Father: Robert? Lowthroppe
Spouse: Margaret Wade
2: (unnamed daughter)
3: (unnamed daughter)
4: (unnamed daughter)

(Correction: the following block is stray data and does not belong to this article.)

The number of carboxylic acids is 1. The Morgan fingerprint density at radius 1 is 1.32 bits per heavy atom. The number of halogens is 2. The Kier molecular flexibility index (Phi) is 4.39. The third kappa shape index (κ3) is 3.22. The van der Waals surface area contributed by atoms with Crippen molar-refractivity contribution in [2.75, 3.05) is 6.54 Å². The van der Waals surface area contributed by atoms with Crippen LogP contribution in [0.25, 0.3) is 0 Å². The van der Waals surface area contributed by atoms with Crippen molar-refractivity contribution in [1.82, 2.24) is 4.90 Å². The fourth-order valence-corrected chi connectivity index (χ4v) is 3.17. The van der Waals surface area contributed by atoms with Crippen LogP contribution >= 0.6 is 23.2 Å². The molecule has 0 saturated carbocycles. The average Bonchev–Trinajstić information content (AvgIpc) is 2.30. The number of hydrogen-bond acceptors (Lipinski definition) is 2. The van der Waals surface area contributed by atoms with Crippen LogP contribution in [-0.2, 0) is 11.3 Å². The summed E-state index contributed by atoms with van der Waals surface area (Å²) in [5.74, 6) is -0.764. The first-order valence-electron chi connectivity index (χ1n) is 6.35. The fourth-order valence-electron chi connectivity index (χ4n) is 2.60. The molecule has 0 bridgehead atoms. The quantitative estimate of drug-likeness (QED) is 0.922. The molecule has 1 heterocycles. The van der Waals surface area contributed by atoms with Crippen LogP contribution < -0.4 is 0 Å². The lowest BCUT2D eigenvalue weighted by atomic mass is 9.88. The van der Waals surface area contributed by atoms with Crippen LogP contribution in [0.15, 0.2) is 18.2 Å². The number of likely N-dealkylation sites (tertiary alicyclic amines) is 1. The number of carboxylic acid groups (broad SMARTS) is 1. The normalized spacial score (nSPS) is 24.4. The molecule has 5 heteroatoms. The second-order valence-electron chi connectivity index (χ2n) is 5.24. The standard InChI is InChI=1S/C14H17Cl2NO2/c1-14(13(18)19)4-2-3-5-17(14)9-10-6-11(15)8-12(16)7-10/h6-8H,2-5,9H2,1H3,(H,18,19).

In the year 1513, John Lowthroppe is thought to have been living in Yorkshire in or near the village of Cherry Burton and to have been thirty-three years of age at that time.1 Thus, by inference, he would have been born about 1480, presumably in this same locality. Concomitantly, his father is frequently identified as "Roberti", i.e., Robert Lowthroppe; however, the source of such an assertion is not evident. Nevertheless, early civil records do support the presumption that a branch of the Lowthroppe family did live continuously in this part of Yorkshire, i.e., Harthill Wapentake, from the end of the fourteenth century, throughout the fifteenth century, and into the sixteenth. Likewise, it has been further reported that John Lowthroppe married Margaret Wade, daughter of John Wade and his wife, Margaret. Again, it can be inferred as a matter of chronology that this may have occurred about 1495 or 1500. Four children have been attributed to them, viz., a son, Robert, and three unidentified daughters.2 Civil records do remain that confirm that John Lowthroppe was assessed taxes in the parish of Cherry Burton in Harthill Wapentake in the fifteenth year of King Henry VIII, i.e., April 1523 to April 1524.3 Likewise, a similar record was made some seventeen years later. Accordingly, it is a reasonable presumption that John Lowthroppe remained resident in this locality during the whole of the intervening time. Moreover, Price has asserted that he was a substantial landowner since his tax assessment was larger than that of anyone else appearing in the records. This presumption is further supported by the account of a lawsuit brought by James and Agnes Carter and Thomas and Isabel Layton in the twenty-fourth year of King Henry that named John Lowthroppe, along with his son, Robert, and three other men as defendants.4 In particular, the plaintiffs alleged they had sown and reaped a crop of wheat, which the defendants removed by force late in August of 1533. Accordingly, one might speculate that the plaintiffs were tenants and that John Lowthroppe was their landlord and, consequently, that the crop was taken to satisfy some debt arising out of the tenancy. Naturally, the defendants denied that they had done anything wrong. Moreover, the location was identified as the "manor of South Dalton", which probably lay two to three miles north of Cherry Burton and, concomitantly, was near the present village of the same name. It is not known precisely when John Lowthroppe died; however, it was probably between 1540 and 1545, since it would seem that it was the name of his son and heir, Robert, that appeared in civil records afterward.Source Notes and Citations: